Credit: NYPL

In front of a packed house that included the likes of actress Yara Shahidi and director Spike Lee, the Schomburg Center for Research in Black Culture presented Oscar-winning director Raoul Peck in conversation with Schomburg director Kevin Young and Paul Holdengraber, director of LIVE from NYPL, as part of its “Artists and the Archive” series.

Centered around the tragic trifecta of murdered civil rights leaders Malcolm X, Martin Luther King and Medgar Evers, as recalled through the eyes of renowned author and playwright James Baldwin, Peck’s documentary, “I Am Not Your Negro,” became a phenomenon in the film world and among film audiences this past year. In describing the process of making the film to the Schomburg audience, the director emphasized that unlike most documentary filmmakers doing biographical works, he was granted full, as opposed to partial, access to Baldwin’s archives. The Schomburg recently acquired most of James Baldwin’s personal papers from the late author’s estate.

Peck also revealed that for a significant period of time while developing the project, he “planned on making both a narrative and a documentary,” “Like I did for ‘Lumumba,’” he said. Once he settled on doing the project as a documentary, he made the remarkable discovery of the unfinished manuscript left by Baldwin among his papers. He stated, ‘I didn’t know about that story. Other people knew about that book, ‘Remember This House,’ and for me the first shock was the way Baldwin linked Medgar Evers, Malcolm X and Martin Luther King. I never had the story told through that triumvirate; those three unique human beings.”

Most of the discussion was devoted to Peck’s latest film, “I Am Not Your Negro,” with the latter half focusing on the Haitian-born director’s other critically acclaimed films, including “Lumumba.” Peck, who studied industrial engineering and economics at Berlin’s Humboldt University, also discussed his upcoming film, “Young Karl Marx.” About his choice of Samuel L. Jackson as the film’s narrator and ostensibly Baldwin’s voice, he said, “I made a list of three actors I respect and whose work I love, and I knew Samuel had been onstage.” At that point, he volunteered a tongue in cheek estimation of Samuel L. Jackson’s acting abilities as, “a good actor despite Tarantino.”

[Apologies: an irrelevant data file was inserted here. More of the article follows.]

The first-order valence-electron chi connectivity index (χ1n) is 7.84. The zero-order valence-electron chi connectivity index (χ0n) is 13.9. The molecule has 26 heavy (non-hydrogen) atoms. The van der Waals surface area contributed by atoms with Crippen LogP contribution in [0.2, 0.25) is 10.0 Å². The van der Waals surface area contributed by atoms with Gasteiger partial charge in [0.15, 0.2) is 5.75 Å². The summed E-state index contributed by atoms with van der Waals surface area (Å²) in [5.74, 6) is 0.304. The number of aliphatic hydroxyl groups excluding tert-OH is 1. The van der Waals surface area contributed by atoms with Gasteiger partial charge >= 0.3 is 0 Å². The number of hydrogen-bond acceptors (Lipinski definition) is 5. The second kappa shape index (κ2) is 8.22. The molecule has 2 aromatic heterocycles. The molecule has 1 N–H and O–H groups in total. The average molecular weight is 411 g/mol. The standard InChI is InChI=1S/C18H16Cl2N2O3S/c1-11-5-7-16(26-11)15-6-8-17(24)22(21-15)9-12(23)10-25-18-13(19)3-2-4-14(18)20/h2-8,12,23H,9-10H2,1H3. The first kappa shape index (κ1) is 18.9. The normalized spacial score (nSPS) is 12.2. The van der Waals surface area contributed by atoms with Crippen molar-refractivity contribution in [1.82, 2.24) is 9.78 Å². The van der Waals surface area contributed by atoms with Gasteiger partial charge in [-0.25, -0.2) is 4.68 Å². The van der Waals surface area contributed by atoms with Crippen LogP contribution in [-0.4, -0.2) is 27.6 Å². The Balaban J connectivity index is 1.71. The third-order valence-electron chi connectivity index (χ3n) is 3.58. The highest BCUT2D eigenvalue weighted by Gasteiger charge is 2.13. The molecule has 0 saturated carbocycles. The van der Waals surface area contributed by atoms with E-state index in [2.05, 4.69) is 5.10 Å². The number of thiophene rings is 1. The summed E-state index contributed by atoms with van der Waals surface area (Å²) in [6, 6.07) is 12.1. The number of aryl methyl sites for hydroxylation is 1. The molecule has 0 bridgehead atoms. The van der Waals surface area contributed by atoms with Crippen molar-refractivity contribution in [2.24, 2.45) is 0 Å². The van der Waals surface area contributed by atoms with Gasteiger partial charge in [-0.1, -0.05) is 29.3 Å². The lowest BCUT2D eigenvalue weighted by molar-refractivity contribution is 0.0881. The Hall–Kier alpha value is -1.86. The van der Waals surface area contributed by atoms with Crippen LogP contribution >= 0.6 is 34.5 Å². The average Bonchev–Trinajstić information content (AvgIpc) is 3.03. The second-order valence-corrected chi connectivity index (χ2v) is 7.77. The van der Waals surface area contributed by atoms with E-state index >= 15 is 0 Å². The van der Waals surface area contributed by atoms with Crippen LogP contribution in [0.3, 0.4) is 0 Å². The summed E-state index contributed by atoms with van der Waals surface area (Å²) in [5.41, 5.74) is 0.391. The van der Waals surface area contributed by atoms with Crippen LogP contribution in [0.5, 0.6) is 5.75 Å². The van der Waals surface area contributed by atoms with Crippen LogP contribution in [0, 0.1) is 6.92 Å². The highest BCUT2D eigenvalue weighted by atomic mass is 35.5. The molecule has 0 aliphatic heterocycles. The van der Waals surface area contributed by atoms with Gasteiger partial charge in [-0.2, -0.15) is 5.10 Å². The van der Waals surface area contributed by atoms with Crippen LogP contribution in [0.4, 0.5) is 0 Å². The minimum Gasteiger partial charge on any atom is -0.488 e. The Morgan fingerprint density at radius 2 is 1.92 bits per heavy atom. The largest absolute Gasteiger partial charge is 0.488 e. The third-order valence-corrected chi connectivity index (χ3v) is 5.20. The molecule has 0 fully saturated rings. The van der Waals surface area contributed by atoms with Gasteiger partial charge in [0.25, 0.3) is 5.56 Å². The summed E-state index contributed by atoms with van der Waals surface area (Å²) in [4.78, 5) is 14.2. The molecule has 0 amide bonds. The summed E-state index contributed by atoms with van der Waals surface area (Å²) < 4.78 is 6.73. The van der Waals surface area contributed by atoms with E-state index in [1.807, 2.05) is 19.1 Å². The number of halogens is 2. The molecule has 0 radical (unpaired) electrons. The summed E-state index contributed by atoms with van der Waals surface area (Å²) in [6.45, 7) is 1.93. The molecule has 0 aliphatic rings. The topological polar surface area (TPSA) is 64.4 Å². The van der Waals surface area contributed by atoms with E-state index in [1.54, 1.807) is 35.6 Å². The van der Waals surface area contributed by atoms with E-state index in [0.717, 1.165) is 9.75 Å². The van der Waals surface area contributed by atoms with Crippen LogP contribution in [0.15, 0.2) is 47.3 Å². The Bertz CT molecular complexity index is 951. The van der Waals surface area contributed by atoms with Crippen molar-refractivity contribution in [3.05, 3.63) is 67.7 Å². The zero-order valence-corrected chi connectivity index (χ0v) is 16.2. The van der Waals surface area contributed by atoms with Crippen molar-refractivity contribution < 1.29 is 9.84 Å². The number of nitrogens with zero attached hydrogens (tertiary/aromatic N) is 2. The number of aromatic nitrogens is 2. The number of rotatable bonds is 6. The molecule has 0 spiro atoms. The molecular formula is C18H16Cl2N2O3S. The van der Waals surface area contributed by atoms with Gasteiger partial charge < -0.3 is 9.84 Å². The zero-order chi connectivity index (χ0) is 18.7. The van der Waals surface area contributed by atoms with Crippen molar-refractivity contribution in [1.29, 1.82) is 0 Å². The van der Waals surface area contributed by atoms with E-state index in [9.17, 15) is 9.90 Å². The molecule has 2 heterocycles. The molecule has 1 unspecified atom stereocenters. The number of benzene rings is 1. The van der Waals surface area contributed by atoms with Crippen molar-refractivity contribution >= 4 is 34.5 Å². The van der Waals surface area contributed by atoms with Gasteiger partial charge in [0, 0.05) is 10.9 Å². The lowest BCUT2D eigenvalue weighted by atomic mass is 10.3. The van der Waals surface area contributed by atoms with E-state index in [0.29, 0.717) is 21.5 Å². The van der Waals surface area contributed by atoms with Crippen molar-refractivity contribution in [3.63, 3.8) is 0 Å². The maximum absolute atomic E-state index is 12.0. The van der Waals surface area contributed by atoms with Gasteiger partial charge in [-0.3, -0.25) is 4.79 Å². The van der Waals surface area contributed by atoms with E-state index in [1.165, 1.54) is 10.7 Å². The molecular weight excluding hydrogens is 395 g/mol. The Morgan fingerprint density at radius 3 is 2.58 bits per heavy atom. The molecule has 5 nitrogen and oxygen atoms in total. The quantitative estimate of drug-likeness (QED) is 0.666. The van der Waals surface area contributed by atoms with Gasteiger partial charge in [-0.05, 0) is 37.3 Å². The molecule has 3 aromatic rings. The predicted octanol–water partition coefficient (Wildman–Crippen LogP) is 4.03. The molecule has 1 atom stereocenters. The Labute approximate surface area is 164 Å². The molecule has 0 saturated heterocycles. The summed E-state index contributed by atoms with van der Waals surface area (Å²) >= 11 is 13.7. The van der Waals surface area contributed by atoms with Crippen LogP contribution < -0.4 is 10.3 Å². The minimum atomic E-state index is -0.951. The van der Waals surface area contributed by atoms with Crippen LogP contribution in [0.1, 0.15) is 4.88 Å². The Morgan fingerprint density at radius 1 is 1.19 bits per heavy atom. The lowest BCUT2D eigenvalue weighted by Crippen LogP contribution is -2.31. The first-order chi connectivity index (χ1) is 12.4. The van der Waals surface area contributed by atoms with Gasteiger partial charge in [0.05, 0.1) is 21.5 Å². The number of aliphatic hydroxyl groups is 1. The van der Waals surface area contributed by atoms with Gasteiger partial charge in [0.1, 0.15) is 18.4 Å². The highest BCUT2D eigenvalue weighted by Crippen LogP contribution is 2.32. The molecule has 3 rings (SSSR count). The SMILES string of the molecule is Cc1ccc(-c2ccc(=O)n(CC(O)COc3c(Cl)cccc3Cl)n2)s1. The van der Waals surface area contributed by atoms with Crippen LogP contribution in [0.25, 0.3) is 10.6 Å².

Peck’s good-natured dig elicited laughs from the audience members, including Lee, who sat in the front row cradling a copy of Peck’s book, “I Am Not Your Negro,” on his lap.

Peck continued, “I knew that for the film to work, you have to create a character. It could not be a voice-over; it could not be a commentary. You needed the voice to be Baldwin because you see him, you hear his voice, you hear those words which are also Baldwin. So in cinema, the only way you can do that in a cinematic way is to create a character. A character was needed, not a speaker.” He knew Jackson would deliver the goods.

Filmmaker and Schomburg Moving Images division head Shola Lynch was also in attendance and talked about the organization’s relationship with Peck and “I Am Not You Negro.”

“We worked so hard to make sure Raoul came to talk about his work. ,” she said. “We showed ‘I Am Not Your Negro.’ When it was about to be out in theaters, we helped promote it. It’s our kind of film and with the Baldwin archives coming here, it was just a wonderful experience. So it was really important for us to have Raoul come and speak about how the process all worked and how the archive inspired him and how the archives inspired his work.”

She also revealed some information about a development for the Moving Images Division. “The renovation is complete and the new space will be the third floor in the Landmark building,” she said. “We’ve gone from the back of the Reading Room to our own division on the third floor of the Landmark building.”

Shahidi (“Black-ish”), who took to the stage to shake Peck’s hands after the event, revealed that she did not know she would be attending when she got up that morning. She explained that it was a surprise for her graduation. Ducking away from a circle of admirers for a moment, she talked about her feelings about the event. She said, “I did not know what I was doing here until he came out onstage, and I said, ‘Oh my goodness, this is my favorite documentary right now.’ I am such a James Baldwin fan and I love his insight as somebody who had to work with these materials for 10 years, it is so invaluable. I feel like the telling of Black history by Black people is so rare. So to be able to have the creator of the documentary there and honoring Baldwin is surreal. To be onstage and shaking his hands is even more surreal.”

Asked if she intends to follow in Peck’s footsteps and make films herself one day, she revealed, “Actually I am moving into that space right now, which is what makes it so perfectly timely. The one thing that was interesting that I talked to Mr. Peck about for about two seconds was the fact that the last clip [screened at the event] really highlighted ‘Giovanni’s Room,’ in which the main protagonist is white. People of color have always had to understand, empathize, sympathize, with whites, and it’s never been true of the majority culture. It has now turned around and said ‘Look, I see you and I understand.’ What I love about film, too, is the

ability to shift that lens.”